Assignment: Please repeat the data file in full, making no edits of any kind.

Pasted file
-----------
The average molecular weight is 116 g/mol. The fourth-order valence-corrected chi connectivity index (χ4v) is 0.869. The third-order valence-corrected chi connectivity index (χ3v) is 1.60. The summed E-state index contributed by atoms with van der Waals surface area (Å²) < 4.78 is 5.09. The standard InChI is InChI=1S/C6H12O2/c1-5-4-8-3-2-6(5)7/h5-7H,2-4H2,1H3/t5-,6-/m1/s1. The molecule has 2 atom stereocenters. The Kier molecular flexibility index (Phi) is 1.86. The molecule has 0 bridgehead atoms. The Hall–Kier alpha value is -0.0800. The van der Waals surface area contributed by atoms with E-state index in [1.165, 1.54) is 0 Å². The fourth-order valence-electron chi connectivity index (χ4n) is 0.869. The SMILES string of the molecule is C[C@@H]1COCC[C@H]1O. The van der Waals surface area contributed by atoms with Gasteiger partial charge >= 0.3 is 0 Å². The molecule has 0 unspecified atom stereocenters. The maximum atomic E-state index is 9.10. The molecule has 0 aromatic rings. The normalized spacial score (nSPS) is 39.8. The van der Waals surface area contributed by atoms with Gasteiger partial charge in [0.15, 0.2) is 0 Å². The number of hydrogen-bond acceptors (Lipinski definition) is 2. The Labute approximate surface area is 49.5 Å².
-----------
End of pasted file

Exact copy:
The average molecular weight is 116 g/mol. The fourth-order valence-corrected chi connectivity index (χ4v) is 0.869. The third-order valence-corrected chi connectivity index (χ3v) is 1.60. The summed E-state index contributed by atoms with van der Waals surface area (Å²) < 4.78 is 5.09. The standard InChI is InChI=1S/C6H12O2/c1-5-4-8-3-2-6(5)7/h5-7H,2-4H2,1H3/t5-,6-/m1/s1. The molecule has 2 atom stereocenters. The Kier molecular flexibility index (Phi) is 1.86. The molecule has 0 bridgehead atoms. The Hall–Kier alpha value is -0.0800. The van der Waals surface area contributed by atoms with E-state index in [1.165, 1.54) is 0 Å². The fourth-order valence-electron chi connectivity index (χ4n) is 0.869. The SMILES string of the molecule is C[C@@H]1COCC[C@H]1O. The van der Waals surface area contributed by atoms with Gasteiger partial charge >= 0.3 is 0 Å². The molecule has 0 unspecified atom stereocenters. The maximum atomic E-state index is 9.10. The molecule has 0 aromatic rings. The normalized spacial score (nSPS) is 39.8. The van der Waals surface area contributed by atoms with Gasteiger partial charge in [0.15, 0.2) is 0 Å². The number of hydrogen-bond acceptors (Lipinski definition) is 2. The Labute approximate surface area is 49.5 Å².